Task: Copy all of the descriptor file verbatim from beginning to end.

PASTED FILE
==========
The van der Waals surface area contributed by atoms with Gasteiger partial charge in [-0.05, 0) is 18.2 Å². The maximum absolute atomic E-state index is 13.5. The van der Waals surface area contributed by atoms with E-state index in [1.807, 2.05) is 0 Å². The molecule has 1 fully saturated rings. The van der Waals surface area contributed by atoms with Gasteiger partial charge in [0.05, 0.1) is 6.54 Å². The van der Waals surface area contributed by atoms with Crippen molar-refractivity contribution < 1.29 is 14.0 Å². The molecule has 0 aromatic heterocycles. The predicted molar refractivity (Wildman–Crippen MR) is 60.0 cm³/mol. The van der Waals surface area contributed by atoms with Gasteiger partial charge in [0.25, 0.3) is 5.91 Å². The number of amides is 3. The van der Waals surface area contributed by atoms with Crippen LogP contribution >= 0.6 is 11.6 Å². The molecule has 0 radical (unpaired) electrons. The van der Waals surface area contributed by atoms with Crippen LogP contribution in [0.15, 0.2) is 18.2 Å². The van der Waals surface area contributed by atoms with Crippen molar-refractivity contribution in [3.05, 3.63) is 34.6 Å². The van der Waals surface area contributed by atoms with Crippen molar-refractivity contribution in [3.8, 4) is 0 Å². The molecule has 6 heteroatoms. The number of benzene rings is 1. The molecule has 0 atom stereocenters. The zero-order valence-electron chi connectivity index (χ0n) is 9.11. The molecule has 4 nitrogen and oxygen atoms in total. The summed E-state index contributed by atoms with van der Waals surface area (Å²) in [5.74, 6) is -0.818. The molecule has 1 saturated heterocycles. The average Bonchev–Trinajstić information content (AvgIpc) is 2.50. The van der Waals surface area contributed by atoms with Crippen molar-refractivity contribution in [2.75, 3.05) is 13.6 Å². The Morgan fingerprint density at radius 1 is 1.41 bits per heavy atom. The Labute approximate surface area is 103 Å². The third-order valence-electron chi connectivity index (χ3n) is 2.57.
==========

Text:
The van der Waals surface area contributed by atoms with Gasteiger partial charge in [-0.05, 0) is 18.2 Å². The maximum absolute atomic E-state index is 13.5. The van der Waals surface area contributed by atoms with E-state index in [1.807, 2.05) is 0 Å². The molecule has 1 fully saturated rings. The van der Waals surface area contributed by atoms with Gasteiger partial charge in [0.05, 0.1) is 6.54 Å². The van der Waals surface area contributed by atoms with Crippen molar-refractivity contribution < 1.29 is 14.0 Å². The molecule has 0 aromatic heterocycles. The predicted molar refractivity (Wildman–Crippen MR) is 60.0 cm³/mol. The van der Waals surface area contributed by atoms with Gasteiger partial charge in [0.25, 0.3) is 5.91 Å². The number of amides is 3. The van der Waals surface area contributed by atoms with Crippen LogP contribution >= 0.6 is 11.6 Å². The molecule has 0 radical (unpaired) electrons. The van der Waals surface area contributed by atoms with Crippen LogP contribution in [0.15, 0.2) is 18.2 Å². The van der Waals surface area contributed by atoms with Crippen molar-refractivity contribution in [3.05, 3.63) is 34.6 Å². The van der Waals surface area contributed by atoms with Crippen molar-refractivity contribution in [3.8, 4) is 0 Å². The molecule has 6 heteroatoms. The number of benzene rings is 1. The molecule has 0 atom stereocenters. The zero-order valence-electron chi connectivity index (χ0n) is 9.11. The molecule has 4 nitrogen and oxygen atoms in total. The summed E-state index contributed by atoms with van der Waals surface area (Å²) in [5.74, 6) is -0.818. The molecule has 1 saturated heterocycles. The average Bonchev–Trinajstić information content (AvgIpc) is 2.50. The van der Waals surface area contributed by atoms with Crippen molar-refractivity contribution in [2.75, 3.05) is 13.6 Å². The Morgan fingerprint density at radius 1 is 1.41 bits per heavy atom. The Labute approximate surface area is 103 Å². The third-order valence-electron chi connectivity index (χ3n) is 2.57.